Michael Gilleland provides an excerpt from Henry Ward Beecher:

If on visiting the dwelling of a man of slender means we find that he contents himself with cheap carpets, and very plain furniture, in order that he may purchase books, he rises at once in our esteem. Books are not made for furniture, but there is nothing else that so beautifully furnishes a house. The plainest row of books that cloth or paper ever covered is more significant of refinement than the most elaborately carved étagère or sideboard.

Give us a house furnished with books rather than furniture! Both, if you can, but books at any rate! To spend several days in a friend’s house, and hunger for something to read, while you are treading on costly carpets, and sitting upon luxurious chairs, and sleeping upon down, is as if one were bribing your body for the sake of cheating your mind.

Let’s see — my bedroom desk chair was found sitting out by the dumpster in the office park. My living room recliner was bought for $50 at a secondhand store. The coffee table next to it, likewise, for $25 about fifteen years ago. The dresser with the cracked mirror was a hand-me-down from relatives, as was the sofa, which is usually only occupied by the dogs anyway. One video-gaming armchair/ottoman combo was inherited from a deceased relative, and its companion, the Grand Classic (minus the wooden frame), was bought new for me as a present when I was a teenager. The kitchen table and two chairs were snagged at a yard sale for $10. My office desk chair is the relative newbie of the lot, at only a decade old and bought new at an office supply store (though still a basic, no-frills model at around $60). The most extravagant furniture purchase I’ve ever made, then, would have to be the new bed I got six years ago when I moved.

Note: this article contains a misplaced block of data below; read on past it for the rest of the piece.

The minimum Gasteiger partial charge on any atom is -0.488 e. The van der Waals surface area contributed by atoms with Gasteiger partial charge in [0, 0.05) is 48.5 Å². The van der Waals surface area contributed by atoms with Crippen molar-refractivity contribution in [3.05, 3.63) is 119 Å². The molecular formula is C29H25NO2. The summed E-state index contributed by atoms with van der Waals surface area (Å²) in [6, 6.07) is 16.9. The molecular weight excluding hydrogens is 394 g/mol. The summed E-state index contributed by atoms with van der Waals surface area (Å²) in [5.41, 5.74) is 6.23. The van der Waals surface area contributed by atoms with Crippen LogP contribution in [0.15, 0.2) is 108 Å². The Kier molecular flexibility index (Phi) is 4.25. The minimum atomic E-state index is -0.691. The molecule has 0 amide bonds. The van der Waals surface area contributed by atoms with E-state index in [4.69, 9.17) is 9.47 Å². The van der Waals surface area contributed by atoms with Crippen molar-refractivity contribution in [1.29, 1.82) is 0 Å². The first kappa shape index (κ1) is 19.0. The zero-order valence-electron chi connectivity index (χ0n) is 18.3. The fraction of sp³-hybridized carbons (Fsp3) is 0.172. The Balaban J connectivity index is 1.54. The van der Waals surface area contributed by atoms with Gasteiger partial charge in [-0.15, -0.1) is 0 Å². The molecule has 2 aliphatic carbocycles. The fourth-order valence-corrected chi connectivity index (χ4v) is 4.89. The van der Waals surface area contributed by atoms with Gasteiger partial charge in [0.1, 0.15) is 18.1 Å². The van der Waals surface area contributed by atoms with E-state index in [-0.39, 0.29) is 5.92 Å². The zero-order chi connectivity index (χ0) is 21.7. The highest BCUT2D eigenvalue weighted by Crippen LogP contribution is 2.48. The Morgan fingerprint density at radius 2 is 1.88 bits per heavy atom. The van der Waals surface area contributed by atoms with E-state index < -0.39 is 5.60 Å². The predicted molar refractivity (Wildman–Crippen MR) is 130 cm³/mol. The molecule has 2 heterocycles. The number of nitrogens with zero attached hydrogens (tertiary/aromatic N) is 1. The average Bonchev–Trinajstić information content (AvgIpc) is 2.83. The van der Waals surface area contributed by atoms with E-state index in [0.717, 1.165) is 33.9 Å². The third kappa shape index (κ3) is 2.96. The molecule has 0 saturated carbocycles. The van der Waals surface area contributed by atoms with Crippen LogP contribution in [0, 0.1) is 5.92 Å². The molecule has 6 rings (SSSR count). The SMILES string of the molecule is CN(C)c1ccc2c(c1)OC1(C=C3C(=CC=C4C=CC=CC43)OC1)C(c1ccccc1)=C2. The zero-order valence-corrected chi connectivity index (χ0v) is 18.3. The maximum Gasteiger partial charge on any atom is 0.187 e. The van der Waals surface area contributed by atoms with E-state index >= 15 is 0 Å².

I keep stuff clean, and none of these things are in bad shape (the coffee table has some accentuating toothmarks that weren’t there originally, due to a couple of the dogs over the years going through an otherkin phase and pretending they were termites, but it still has its structural integrity). I just have no interest in furniture beyond its functionality. But, by god, I sure do got me some books. I’ll sit on beanbags, cinderblocks and boards if that’s what it takes to afford more books.